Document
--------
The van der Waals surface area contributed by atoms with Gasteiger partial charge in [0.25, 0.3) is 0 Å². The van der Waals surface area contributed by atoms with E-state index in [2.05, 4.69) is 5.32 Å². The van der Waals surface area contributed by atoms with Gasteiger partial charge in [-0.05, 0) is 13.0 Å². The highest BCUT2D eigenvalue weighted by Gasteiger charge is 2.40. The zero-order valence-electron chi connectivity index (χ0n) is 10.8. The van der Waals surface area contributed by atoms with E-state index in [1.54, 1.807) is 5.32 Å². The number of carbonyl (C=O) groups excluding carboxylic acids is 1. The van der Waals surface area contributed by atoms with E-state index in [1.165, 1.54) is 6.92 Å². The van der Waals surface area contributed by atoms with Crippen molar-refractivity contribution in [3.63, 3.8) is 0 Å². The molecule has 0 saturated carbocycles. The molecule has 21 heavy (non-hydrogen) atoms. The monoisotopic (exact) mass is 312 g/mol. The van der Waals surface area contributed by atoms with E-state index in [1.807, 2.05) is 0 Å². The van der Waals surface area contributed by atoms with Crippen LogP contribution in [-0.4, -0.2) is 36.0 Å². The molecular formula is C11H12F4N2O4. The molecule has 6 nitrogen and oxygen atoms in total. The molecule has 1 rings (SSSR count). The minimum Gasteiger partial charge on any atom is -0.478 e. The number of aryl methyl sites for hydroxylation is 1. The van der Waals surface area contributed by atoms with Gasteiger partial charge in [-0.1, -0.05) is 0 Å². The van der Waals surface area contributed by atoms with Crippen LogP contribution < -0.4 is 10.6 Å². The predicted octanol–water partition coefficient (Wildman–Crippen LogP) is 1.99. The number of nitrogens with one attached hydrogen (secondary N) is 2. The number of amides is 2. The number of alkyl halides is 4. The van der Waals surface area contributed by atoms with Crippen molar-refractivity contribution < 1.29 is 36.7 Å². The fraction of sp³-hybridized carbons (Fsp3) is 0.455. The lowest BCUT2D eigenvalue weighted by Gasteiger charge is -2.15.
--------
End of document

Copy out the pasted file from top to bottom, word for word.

The van der Waals surface area contributed by atoms with Gasteiger partial charge in [0.25, 0.3) is 0 Å². The van der Waals surface area contributed by atoms with E-state index in [2.05, 4.69) is 5.32 Å². The van der Waals surface area contributed by atoms with Gasteiger partial charge in [-0.05, 0) is 13.0 Å². The highest BCUT2D eigenvalue weighted by Gasteiger charge is 2.40. The zero-order valence-electron chi connectivity index (χ0n) is 10.8. The van der Waals surface area contributed by atoms with E-state index in [1.54, 1.807) is 5.32 Å². The number of carbonyl (C=O) groups excluding carboxylic acids is 1. The van der Waals surface area contributed by atoms with E-state index in [1.165, 1.54) is 6.92 Å². The van der Waals surface area contributed by atoms with Crippen molar-refractivity contribution in [3.63, 3.8) is 0 Å². The molecule has 0 saturated carbocycles. The molecule has 21 heavy (non-hydrogen) atoms. The monoisotopic (exact) mass is 312 g/mol. The van der Waals surface area contributed by atoms with E-state index in [1.807, 2.05) is 0 Å². The van der Waals surface area contributed by atoms with Crippen LogP contribution in [-0.4, -0.2) is 36.0 Å². The molecular formula is C11H12F4N2O4. The molecule has 6 nitrogen and oxygen atoms in total. The molecule has 1 rings (SSSR count). The minimum Gasteiger partial charge on any atom is -0.478 e. The number of aryl methyl sites for hydroxylation is 1. The van der Waals surface area contributed by atoms with Gasteiger partial charge in [-0.1, -0.05) is 0 Å². The van der Waals surface area contributed by atoms with Crippen LogP contribution < -0.4 is 10.6 Å². The predicted octanol–water partition coefficient (Wildman–Crippen LogP) is 1.99. The number of nitrogens with one attached hydrogen (secondary N) is 2. The number of amides is 2. The number of alkyl halides is 4. The van der Waals surface area contributed by atoms with Crippen molar-refractivity contribution < 1.29 is 36.7 Å². The fraction of sp³-hybridized carbons (Fsp3) is 0.455. The lowest BCUT2D eigenvalue weighted by Gasteiger charge is -2.15.